Andrée Borrel: A French War Heroine
Andrée Borrel was born into a working-class family in Louveciennes, Yvelines in the suburbs of Paris on 18th November 1919, growing up she was an active girl who liked hiking and most other outdoor activities. At the age of fourteen she left school and became a dress maker then moved to Paris where she worked in several different shops.
When World War II broke out, the then nineteen-year-old girl went to the Mediterranean port city of Toulon where she trained as a nurse's aid with the ‘Association des Dames de France’(ADF). Following her training, she commenced worked in Beaucaire treating wounded French Army soldiers. After France fell to the Germans in June 1940, the ADF came under the control of Marshal Pétain. Borrel, who was not willing to accept her country's defeat, joined the French Resistance helping British airmen shot down over France to escape through the ‘underground railway’ back to Britain. Along with Maurice Dufour, she established a villa in Perpignan near the Spanish border and co-operated with the escape network of Albert Guérisse.
In December 1941 Borrel's resistance group was uncovered and she fled to Lisbon, Portugal. There, she worked at the Free French Propaganda Office for a short time until April 1942 when she travelled to London. From General de Gaulle's Free French bureau she learned about the French Section of the Special Operations Executive and immediately signed up.
On the night of 24th September 1942, Borrel and fellow SOE agent, Lise de Baissac (Odile) became the first female agents to be parachuted into occupied France. They were flown in from RAF Tempsford. Borrel dropped first at night, Baissac dropped near Poitiers while Borrel dropped into a field near the village of Mer, not far from the Loire River and was picked up by members of a local resistance team.
Because of her intimate knowledge of Paris, Borrel was sent there to work as a courier for the new ‘Prosper’ network run by Francis Suttill. She soon made contact in Paris with Germaine and Madeleine Tambour. Suttill was so impressed with Borrel's performance that in the spring of 1943 she was made second in command of the Paris network. Whilst working in the Prosper network she took part in sabotage, raiding a power station, and supervising weapons drops.
Probably because of a traitor, in June 1943 several members of the Prosper network were arrested by the Gestapo on 23rd June 1943, including network leader Francis Suttill and Andrée Borrel. Andrée was interrogated in the Gestapo's Paris headquarters and then held in Fresnes prison. She remained there until May 1944 when, together with three other captured female SOE agents, Vera Leigh, Sonya Olschanezky and Diana Rowden, Borrel was shipped to the Natzweiler-Struthof concentration camp in the Vosges Mountains of Alsace.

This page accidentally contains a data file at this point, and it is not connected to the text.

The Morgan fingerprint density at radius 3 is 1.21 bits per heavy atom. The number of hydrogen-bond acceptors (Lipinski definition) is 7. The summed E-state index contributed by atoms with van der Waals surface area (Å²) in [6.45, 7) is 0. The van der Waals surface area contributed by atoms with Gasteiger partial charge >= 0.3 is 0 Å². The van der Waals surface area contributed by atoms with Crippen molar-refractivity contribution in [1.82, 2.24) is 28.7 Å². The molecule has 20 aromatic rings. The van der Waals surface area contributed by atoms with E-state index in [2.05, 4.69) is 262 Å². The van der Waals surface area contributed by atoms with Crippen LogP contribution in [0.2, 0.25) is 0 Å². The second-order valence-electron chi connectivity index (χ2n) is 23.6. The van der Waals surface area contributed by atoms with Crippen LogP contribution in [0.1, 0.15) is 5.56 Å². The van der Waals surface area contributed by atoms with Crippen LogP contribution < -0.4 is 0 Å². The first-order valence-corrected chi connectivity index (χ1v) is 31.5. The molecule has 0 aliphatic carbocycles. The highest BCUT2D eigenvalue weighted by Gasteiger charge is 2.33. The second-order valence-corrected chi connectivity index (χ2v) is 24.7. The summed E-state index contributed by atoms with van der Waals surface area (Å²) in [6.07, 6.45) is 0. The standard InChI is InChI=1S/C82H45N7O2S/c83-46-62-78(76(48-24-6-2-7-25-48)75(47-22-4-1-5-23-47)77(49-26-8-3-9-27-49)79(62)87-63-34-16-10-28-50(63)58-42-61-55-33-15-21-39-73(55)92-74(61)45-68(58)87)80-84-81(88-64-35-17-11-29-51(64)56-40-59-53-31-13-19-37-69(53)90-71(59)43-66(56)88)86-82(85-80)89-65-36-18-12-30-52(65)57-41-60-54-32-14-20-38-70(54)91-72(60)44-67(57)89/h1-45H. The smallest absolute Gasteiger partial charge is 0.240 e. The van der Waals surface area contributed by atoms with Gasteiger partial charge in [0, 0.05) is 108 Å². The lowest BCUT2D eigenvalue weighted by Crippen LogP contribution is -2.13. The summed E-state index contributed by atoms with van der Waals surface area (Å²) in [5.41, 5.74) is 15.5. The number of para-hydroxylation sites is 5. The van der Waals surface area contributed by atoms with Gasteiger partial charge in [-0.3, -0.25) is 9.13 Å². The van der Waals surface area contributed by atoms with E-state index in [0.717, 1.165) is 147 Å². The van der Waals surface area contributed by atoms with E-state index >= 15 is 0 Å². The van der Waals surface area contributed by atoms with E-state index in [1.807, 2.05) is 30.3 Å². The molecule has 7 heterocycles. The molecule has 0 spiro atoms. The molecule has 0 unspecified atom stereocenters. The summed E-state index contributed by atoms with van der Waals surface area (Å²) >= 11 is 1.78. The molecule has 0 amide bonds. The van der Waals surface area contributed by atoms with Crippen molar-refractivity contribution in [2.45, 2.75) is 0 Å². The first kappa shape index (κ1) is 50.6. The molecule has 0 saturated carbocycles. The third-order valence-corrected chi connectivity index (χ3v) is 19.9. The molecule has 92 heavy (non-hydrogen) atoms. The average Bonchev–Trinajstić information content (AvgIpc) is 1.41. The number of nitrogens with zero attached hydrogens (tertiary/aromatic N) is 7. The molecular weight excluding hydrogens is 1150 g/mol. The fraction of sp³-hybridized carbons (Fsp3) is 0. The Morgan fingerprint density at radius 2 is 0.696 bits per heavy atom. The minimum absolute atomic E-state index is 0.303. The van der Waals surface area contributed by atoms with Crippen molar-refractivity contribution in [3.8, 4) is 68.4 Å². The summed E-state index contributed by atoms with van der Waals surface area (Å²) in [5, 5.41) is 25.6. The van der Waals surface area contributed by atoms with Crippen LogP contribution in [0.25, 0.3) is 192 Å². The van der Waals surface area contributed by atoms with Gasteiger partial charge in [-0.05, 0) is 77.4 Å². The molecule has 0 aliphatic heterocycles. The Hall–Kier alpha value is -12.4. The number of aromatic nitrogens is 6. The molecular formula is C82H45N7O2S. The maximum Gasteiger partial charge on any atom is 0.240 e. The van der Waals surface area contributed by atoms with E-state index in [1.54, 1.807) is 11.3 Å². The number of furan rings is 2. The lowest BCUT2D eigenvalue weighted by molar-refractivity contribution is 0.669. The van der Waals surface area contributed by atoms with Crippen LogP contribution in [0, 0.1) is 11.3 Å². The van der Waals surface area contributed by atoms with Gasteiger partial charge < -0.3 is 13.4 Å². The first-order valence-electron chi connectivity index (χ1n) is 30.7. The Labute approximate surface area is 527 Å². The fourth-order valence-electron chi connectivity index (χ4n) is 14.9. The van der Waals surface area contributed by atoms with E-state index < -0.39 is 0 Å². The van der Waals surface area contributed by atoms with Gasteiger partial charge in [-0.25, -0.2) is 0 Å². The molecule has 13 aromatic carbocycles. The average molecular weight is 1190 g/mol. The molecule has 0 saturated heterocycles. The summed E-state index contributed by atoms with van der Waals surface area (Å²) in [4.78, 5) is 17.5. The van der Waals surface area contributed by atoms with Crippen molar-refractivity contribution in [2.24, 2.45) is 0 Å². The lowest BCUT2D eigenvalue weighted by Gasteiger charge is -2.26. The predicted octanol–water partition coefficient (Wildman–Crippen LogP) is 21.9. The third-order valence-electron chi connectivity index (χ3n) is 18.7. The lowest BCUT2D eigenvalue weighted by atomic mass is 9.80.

On 6th July 1944, 24-year-old Andrée Borrel and her three compatriots were given lethal injections of phenol, then incinerated in the camp's crematorium. Evidence collected immediately after the war by Squadron Officer Vera Atkins and Major Bill Barkworth of the SAS War Crimes investigation team, indicates that Borrel regained consciousness before being placed in the cremation oven and fought to save her life, facially scarring the camp executioner who was placing her in the oven. However, she was unable to escape and was put into the flames whilst still alive. Both the doctor who administered the injection and the camp executioner were later executed by the Allies for war crimes.
Posthumously, the government of France awarded her the Croix de Guerre in recognition of her heroic sacrifice for her country's freedom. The concentration camp where she died is now a French government historical site. A plaque to Andrée Borrel and the three women who died with her is part of the Deportation Memorial on the site. As one of the SOE agents who died for the liberation of her country, Lieutenant Borrel is listed on the ‘Roll of Honor’ on the Valençay SOE Memorial in the town of Valençay, in the Indre département of France.
In 1985, SOE agent and painter Brian Stonehouse, who saw Andrée Borrel and the three other female SOE agents at the Natzweiler-Struthof concentration camp just before their deaths, painted a poignant watercolour of the four women which now hangs in the Special Forces Club in London, England.